Mastery of impulse is all about self-discipline and choice. The mind is a powerful tool with which we have the ability to be in control of ourselves.
Alaric Hutchinson, Living Peace
A child may be naive and just act spontaneously. He may also show impulsive behavior, especially if not corrected from the first time he showed extreme eagerness. It may even escalate to a more serious problem if the parent remains mum about it. PSST.ph shares ways for parents to teach impulse control to their youngsters.
A toddler may not understand the emotion he is feeling thus tends to be impulsive. It is prudent then to orient him to the different emotions. Label each and orient him the proper way to react when sad, happy, or afraid. That way, he can be able to verbalize and act properly what he feels.
An example would be reassuring him it is ok to be angry at times but hitting someone to express anger is not proper. He may close his fist instead when angry or he may take a deep breath.
In teaching a child self-control, you should be consistent with your statement and actions. Provide structure and keep it consistent. If the house rule is no chocolates and chips before dinner, be strict to that. Even you shouldn’t be exempted.
It would be more powerful that there is an underlying explanation behind those rules. You may stress that eating chips and chocolates may make him feel full that he will no longer have the appetite to enjoy his meal. It is prudent that he understands the reason behind the NO. Sometimes, because parents tend to not explain everything, the child then explores it himself. Set consequences as well when the kiddo breaks the rule.
Manage anger and frustration
It is when a kid is frustrated that he acts impulsively. Teach him to manage his anger. Explain to him that when he is in his calm state, he can deal with his emotions in a healthy way.
Mirror how to take a deep breath. Or show how a simple 10-15 minute walk can calm the soul and mind. You may also divert his attention and emotion to his favorite things. Give him a cone of ice cream or invite him to read a book with you or watch a cartoon program.
Show him various strategies to deal with his anger. It may also include being alone to keep himself out of more trouble.
Play and practice impulse control activities
A kid tends to be overly excited thus may act impulsively, too. Engage him in control-building games like Red Light Green Light and Follow the Leader. Encourage the little tot to listen carefully and follow direction. By doing so, he practices how to control both his emotion and motion.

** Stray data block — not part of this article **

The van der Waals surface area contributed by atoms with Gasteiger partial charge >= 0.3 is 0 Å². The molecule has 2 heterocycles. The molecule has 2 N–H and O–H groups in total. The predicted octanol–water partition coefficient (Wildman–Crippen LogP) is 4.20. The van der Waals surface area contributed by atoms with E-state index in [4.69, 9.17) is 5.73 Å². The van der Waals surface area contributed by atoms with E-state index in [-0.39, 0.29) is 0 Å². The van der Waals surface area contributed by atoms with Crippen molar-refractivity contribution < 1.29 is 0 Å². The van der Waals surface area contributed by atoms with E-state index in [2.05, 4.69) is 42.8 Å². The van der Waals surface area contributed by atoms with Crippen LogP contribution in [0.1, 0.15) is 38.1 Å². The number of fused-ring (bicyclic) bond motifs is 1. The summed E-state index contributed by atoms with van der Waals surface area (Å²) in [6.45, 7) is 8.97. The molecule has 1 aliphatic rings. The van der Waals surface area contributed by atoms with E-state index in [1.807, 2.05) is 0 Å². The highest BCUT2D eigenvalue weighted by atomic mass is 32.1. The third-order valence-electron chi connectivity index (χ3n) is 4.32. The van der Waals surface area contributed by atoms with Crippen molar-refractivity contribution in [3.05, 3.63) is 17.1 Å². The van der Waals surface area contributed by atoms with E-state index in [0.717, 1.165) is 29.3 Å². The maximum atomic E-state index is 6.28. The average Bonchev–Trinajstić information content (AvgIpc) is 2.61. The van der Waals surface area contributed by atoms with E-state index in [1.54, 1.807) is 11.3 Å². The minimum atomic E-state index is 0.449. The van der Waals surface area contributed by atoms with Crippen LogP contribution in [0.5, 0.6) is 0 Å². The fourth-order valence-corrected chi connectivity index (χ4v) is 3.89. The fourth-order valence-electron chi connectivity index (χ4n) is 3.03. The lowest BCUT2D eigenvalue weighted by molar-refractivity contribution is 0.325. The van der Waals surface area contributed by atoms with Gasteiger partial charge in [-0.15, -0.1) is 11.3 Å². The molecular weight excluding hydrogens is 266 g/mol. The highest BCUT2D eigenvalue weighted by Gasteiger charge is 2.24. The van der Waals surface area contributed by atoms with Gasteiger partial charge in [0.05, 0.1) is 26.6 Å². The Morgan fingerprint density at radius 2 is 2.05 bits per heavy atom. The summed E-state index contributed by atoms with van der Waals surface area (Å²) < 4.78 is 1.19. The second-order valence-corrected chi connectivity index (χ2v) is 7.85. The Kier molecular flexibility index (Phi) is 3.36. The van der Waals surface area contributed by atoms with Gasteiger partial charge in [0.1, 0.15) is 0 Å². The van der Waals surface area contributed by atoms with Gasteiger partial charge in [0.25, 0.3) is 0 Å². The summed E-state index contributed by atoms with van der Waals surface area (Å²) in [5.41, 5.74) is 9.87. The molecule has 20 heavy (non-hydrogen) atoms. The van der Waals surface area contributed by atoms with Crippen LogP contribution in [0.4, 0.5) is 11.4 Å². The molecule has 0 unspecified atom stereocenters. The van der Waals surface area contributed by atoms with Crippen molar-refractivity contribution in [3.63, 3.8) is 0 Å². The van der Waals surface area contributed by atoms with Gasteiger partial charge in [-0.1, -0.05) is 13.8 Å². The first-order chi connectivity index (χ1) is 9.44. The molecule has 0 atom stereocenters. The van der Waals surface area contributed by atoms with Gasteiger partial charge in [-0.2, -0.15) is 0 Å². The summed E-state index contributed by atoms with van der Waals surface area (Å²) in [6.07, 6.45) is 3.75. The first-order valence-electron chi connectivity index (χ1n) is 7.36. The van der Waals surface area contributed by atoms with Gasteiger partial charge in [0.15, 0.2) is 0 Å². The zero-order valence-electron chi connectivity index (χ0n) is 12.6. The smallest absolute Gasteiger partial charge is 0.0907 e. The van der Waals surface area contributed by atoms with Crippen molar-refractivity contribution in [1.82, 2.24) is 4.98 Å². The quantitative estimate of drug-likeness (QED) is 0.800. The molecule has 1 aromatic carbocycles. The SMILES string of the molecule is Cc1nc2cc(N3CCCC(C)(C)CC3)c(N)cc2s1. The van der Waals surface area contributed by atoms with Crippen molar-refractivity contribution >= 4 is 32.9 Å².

With constant practice, he can train his brain to have better control. Make sure, though, the control games are fun and not boring as it may backfire on you if the task becomes a drag. More game examples are puzzle board, building blocks, and play dough. Activities that promote impulse control are waiting for food to cool before eating, reading a story, and counting trees or pebbles.
Teach through self-talk
Imagine seeing the house messy and dirty. Instead of turning your frustration to the first person you will see, how about saying, “I can handle this.” This is not lying to or convincing yourself, but broadening your mind of a possible solution. It is clearing your thoughts of negative and impulsive blunders. Most of the time, because our thoughts are in a panic, we can’t think properly and we allow our current emotion to rule our actions.
Positive self-talk has proven to curb negative emotions, dismiss being impulsive, and gain self-respect. Teach your child of this kind of strategy, too.
Model impulse control
Most of what a child does come from what he observes and hears. It is important then that you model appropriate ways to wait patiently.
It wouldn’t hurt if you orient your child what you are doing is an example of impulse control. It is crucial that he learns his parents and guardians are also practicing impulse control. That it is not a task only children need to master.
Teaching kids impulse control
As a child ages and becomes a teenager, he slowly gains control over his impulses. This is because he can identify the right emotions to use. Likewise, he becomes aware of the people around him thus is more conscious of his actions. But there may still be instances he blurts out rude words or acts unkindly.
Impulse control, however, improves over time with persistent practice and constant discipline. As adults, we should teach our youngsters self-control even at an early age. That though they can’t control the things around us, they can control how they respond to their surroundings. And that power to control their impulses will help them achieve success, happiness, and wisdom.